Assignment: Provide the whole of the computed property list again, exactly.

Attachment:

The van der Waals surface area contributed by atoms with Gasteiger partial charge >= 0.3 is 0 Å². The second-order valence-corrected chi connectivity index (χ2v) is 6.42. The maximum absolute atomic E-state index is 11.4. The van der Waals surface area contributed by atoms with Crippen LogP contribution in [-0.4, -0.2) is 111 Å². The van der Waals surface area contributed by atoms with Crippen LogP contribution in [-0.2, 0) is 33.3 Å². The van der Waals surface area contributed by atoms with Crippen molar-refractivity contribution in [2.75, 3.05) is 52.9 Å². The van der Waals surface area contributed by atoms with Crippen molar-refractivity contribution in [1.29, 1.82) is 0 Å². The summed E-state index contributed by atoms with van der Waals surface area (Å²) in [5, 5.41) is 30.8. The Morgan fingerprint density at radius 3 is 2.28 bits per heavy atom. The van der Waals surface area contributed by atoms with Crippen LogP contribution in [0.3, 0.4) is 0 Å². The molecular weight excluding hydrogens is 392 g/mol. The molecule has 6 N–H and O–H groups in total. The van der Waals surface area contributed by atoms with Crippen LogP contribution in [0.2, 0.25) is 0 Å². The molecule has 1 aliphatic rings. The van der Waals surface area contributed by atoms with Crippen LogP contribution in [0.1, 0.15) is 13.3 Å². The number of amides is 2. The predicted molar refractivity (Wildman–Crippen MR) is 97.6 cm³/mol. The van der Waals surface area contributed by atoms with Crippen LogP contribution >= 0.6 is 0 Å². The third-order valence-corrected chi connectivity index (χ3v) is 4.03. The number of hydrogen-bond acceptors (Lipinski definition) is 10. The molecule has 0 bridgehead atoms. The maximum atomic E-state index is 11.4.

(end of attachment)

The van der Waals surface area contributed by atoms with Gasteiger partial charge >= 0.3 is 0 Å². The second-order valence-corrected chi connectivity index (χ2v) is 6.42. The maximum absolute atomic E-state index is 11.4. The van der Waals surface area contributed by atoms with Crippen LogP contribution in [-0.4, -0.2) is 111 Å². The van der Waals surface area contributed by atoms with Crippen LogP contribution in [-0.2, 0) is 33.3 Å². The van der Waals surface area contributed by atoms with Crippen molar-refractivity contribution in [2.75, 3.05) is 52.9 Å². The van der Waals surface area contributed by atoms with Crippen molar-refractivity contribution in [1.29, 1.82) is 0 Å². The summed E-state index contributed by atoms with van der Waals surface area (Å²) in [5, 5.41) is 30.8. The Morgan fingerprint density at radius 3 is 2.28 bits per heavy atom. The van der Waals surface area contributed by atoms with Crippen LogP contribution in [0.3, 0.4) is 0 Å². The molecular weight excluding hydrogens is 392 g/mol. The molecule has 6 N–H and O–H groups in total. The van der Waals surface area contributed by atoms with Crippen LogP contribution in [0.2, 0.25) is 0 Å². The molecule has 1 aliphatic rings. The van der Waals surface area contributed by atoms with Crippen LogP contribution in [0.1, 0.15) is 13.3 Å². The number of amides is 2. The predicted molar refractivity (Wildman–Crippen MR) is 97.6 cm³/mol. The van der Waals surface area contributed by atoms with Crippen LogP contribution >= 0.6 is 0 Å². The third-order valence-corrected chi connectivity index (χ3v) is 4.03. The number of hydrogen-bond acceptors (Lipinski definition) is 10. The molecule has 0 bridgehead atoms. The maximum atomic E-state index is 11.4.